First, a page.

Speaking to Kotaku in a recent interview, Nakamura said that he feels like this was all bound to happen. While chess spectatorship has moved online in the past five or so years, covid-19 expedited the process by forcing even the biggest competitions onto the internet. When paired with a sudden influx of Twitch viewers and culture, this has, in Nakamura’s estimation, transformed chess into an esport.

“Due to the fact that there have not been over the board competitions, there have been major competitions online,” Nakamura told Kotaku over a Discord voice call. “So when you have major online competitions combined with just the whole explosion of chess on Twitch, I think chess is definitely an esport and, going forward, there are gonna be a lot of high level competitions that will be held online. Maybe it’s not a traditional esport yet, but I think it will be within the next 6 to 12 months.”

This might sound like heresy to some in both the chess and esports communities, but it makes perfect sense to Nakamura considering technology’s role in chess’ recent evolution.

“When you look at the progression of modern chess over the last couple hundred years, it’s a game where you had a lot of decisive results,” he said. “You had one player winning or you had these great periods of dominance by certain players. Whether that was because they were able to study better or were more naturally talented at the game, you can kind of argue on that point… But now the game, because of technology, has become a more even playing field. Computers have helped teach everybody the same things, because we all use the same programs to study the game of chess.”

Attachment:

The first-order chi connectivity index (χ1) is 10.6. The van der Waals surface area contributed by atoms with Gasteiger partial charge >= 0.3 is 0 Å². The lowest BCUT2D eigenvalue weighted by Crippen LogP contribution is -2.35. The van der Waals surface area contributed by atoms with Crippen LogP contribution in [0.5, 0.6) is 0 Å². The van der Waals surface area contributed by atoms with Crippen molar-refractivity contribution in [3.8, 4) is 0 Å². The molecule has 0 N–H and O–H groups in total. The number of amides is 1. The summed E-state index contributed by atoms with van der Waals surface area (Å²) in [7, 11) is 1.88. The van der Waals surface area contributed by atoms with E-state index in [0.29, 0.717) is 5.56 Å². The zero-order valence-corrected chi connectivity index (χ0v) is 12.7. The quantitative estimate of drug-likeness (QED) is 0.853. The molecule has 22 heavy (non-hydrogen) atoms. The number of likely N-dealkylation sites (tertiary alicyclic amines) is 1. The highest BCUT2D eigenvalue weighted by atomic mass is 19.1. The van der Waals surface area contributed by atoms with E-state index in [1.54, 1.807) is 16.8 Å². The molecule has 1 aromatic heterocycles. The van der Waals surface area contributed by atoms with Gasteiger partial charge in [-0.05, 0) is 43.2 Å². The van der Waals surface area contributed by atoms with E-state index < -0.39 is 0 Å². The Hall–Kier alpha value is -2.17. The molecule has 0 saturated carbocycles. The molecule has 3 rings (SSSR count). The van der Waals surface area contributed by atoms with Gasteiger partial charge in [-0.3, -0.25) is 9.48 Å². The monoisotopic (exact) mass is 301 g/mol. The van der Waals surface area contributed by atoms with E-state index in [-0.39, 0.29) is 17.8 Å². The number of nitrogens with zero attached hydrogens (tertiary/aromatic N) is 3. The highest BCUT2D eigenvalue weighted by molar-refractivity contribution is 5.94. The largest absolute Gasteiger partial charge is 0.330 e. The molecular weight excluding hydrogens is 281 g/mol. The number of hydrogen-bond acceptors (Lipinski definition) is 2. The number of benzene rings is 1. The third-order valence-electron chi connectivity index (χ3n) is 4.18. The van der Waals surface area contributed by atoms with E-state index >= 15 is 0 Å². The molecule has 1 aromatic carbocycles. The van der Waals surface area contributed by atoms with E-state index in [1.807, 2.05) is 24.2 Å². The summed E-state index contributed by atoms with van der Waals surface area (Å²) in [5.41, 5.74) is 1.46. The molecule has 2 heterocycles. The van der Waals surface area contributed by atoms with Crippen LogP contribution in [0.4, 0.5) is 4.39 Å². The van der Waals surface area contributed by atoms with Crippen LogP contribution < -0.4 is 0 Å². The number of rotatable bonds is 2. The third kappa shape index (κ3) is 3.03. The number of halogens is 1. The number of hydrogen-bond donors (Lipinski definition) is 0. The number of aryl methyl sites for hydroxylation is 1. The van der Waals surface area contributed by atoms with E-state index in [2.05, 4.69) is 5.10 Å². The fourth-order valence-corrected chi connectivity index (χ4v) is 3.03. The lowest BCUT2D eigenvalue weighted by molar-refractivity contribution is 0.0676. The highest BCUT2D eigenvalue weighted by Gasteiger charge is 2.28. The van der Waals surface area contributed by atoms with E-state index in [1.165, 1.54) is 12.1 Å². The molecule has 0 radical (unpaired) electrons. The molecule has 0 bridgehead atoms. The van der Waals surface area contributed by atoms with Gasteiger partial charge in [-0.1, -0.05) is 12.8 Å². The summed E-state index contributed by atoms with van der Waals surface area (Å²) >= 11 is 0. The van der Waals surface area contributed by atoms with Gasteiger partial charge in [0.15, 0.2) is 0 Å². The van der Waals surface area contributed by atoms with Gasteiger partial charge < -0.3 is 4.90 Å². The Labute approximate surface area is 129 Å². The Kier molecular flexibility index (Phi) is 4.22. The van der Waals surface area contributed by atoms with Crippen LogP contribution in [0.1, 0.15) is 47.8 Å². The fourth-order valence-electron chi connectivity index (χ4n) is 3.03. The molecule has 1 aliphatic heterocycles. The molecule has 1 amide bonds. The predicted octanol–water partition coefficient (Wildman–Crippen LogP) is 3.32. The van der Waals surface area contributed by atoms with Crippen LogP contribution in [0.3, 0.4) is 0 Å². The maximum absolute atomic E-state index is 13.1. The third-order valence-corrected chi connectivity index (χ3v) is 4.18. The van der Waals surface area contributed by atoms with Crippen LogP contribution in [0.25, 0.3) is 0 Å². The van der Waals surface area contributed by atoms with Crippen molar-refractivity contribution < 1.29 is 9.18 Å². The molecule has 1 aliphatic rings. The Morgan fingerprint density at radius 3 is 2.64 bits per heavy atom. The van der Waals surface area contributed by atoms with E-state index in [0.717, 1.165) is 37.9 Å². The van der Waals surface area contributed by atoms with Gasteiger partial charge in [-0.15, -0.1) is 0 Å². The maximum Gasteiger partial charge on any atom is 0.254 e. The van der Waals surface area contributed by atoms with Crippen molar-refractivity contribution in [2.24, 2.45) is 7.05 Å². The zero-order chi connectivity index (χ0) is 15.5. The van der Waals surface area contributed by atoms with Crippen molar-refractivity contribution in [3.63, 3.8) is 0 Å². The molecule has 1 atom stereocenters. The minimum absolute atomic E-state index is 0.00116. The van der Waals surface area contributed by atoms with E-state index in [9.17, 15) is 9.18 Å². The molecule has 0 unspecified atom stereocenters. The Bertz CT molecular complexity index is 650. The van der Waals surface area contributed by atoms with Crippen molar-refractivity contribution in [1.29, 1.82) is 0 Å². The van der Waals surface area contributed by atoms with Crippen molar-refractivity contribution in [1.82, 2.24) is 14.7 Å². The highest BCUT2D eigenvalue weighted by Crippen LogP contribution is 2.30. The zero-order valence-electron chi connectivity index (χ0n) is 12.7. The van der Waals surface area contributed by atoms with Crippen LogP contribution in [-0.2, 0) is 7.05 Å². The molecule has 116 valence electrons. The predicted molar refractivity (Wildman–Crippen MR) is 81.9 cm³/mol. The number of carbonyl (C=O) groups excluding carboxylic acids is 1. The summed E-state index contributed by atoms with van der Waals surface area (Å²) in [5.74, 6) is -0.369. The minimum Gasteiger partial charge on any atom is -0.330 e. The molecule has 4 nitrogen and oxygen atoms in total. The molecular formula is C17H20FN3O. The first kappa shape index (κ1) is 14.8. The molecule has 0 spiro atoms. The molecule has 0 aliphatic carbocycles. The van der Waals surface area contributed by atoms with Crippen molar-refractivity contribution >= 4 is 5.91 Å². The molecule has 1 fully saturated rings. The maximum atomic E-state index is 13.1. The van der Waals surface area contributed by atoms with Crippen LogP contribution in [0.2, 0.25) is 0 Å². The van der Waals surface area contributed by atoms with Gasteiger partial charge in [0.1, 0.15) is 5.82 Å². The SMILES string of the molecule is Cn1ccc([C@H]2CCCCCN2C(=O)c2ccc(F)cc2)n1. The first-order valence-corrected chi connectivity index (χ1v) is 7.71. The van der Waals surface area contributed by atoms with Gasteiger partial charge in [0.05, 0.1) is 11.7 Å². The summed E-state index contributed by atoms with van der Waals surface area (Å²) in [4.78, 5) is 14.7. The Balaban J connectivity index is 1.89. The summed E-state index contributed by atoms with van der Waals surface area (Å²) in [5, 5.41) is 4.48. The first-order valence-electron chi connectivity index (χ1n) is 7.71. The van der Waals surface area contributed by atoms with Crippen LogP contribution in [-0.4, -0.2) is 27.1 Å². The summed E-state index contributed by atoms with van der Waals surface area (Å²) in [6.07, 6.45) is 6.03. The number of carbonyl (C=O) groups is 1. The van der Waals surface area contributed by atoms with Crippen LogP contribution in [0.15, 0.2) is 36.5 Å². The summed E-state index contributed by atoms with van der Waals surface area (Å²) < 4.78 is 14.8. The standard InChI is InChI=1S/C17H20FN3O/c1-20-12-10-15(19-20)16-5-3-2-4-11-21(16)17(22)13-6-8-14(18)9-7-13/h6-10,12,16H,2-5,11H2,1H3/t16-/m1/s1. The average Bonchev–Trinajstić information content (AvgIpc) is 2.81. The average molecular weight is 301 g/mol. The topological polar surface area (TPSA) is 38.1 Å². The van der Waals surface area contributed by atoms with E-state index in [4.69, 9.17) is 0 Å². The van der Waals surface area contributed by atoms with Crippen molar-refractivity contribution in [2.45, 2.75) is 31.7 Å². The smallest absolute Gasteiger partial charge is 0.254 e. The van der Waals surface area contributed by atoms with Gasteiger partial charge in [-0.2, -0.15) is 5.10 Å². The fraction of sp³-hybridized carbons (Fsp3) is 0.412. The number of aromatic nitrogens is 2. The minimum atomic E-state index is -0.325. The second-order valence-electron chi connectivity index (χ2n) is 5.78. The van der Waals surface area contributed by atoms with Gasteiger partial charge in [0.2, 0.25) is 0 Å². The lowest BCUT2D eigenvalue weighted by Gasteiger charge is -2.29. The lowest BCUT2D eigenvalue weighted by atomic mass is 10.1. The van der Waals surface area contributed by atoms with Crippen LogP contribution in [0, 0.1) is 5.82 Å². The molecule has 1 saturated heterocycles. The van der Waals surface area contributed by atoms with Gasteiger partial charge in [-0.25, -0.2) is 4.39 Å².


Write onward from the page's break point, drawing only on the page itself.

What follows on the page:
But for a while, according to Nakamura, many high-level chess games meandered toward ties, which made them slow and sloggy to watch. However, with chess now evolving away from that tendency thanks to faster variants like blitz chess, it has transformed into a game with clearer win/loss stakes — the same sorts of stakes that catapulted similarly complex games like Dota 2 and League of Legends into the esports limelight.

“I think this is one of the biggest breakthroughs,” Nakamura said while explaining the rationale for his belief that chess is an esport. “Because you have winners and losers, more people will follow it even if they can’t necessarily understand what exactly is going on. You see a winner, you see a loser. You don’t see games end in ties anymore, or not as much at least. And I think that’s one of the biggest catalysts in terms of the interest in these online competitions.”